Both jurisdictions had agreed to give Jordan Cove a “reasons exception” to Goal 16, which protects estuarine resources, thereby amending the existing Coos Bay Estuary Management Plan (CBEMP) to allow the proposed dredging in natural and conservation areas. In both cases, we argued that the County and the City had miscontrued the law relating to reasons exceptions, the proposed dredging was unnecessary to “improve navigation” in Coos Bay, and that there was no basis to justify a Goal 16 exception for Jordan Cove’s dredging uses.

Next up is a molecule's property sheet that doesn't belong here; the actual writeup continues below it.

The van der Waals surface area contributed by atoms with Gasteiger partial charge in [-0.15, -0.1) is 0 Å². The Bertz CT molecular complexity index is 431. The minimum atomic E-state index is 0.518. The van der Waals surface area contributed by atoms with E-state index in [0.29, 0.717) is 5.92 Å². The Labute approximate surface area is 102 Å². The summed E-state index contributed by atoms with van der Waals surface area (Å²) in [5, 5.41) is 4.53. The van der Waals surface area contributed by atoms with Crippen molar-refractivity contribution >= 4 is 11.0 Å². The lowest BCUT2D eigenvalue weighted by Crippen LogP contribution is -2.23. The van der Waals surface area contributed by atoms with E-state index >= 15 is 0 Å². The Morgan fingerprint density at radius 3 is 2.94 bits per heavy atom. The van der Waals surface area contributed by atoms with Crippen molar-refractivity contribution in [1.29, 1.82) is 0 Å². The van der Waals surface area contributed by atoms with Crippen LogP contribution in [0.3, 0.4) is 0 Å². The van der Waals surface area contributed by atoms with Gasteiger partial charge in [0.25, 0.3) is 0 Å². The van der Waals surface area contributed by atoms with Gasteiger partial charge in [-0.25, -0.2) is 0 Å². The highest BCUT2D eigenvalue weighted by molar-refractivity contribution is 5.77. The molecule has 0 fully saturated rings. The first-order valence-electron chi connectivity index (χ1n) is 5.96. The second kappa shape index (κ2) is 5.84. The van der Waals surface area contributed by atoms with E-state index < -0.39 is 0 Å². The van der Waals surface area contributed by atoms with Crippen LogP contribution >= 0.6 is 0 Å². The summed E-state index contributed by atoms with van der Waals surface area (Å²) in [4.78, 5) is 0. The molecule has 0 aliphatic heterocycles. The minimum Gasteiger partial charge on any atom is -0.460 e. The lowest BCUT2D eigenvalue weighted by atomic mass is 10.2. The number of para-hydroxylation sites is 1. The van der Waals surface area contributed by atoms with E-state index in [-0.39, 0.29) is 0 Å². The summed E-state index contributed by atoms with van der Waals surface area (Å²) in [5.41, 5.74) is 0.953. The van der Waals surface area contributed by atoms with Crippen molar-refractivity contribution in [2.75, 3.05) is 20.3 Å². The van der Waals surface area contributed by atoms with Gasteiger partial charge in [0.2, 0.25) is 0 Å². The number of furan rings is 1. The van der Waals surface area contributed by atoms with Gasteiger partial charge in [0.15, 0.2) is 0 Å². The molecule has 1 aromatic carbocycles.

This is one of the few instances that the Land Use Board of Appeals (LUBA) has heard appeals to permit approvals of a Goal 16 exception. LUBA agreed with us that both approvals of Jordan Cove’s plan to dredge the lower bay were illegally issued because neither of the alternative reasons offered by the County or the City provided a basis to approve the reasons exceptions. LUBA reversed the decisions outright (rather than simply remanding them back to the County and the City). The reversal means that, barring further appeals, Pembina will need to submit entirely new applications to widen the navigation channel to both the County and the City. The company would need to come up with a new rationale that would enable the local jurisdictions to take an exception to Goal 18 and allow dredging that would destroy natural habitat in the estuary–one that would pass muster with LUBA.  We don’t believe that they can.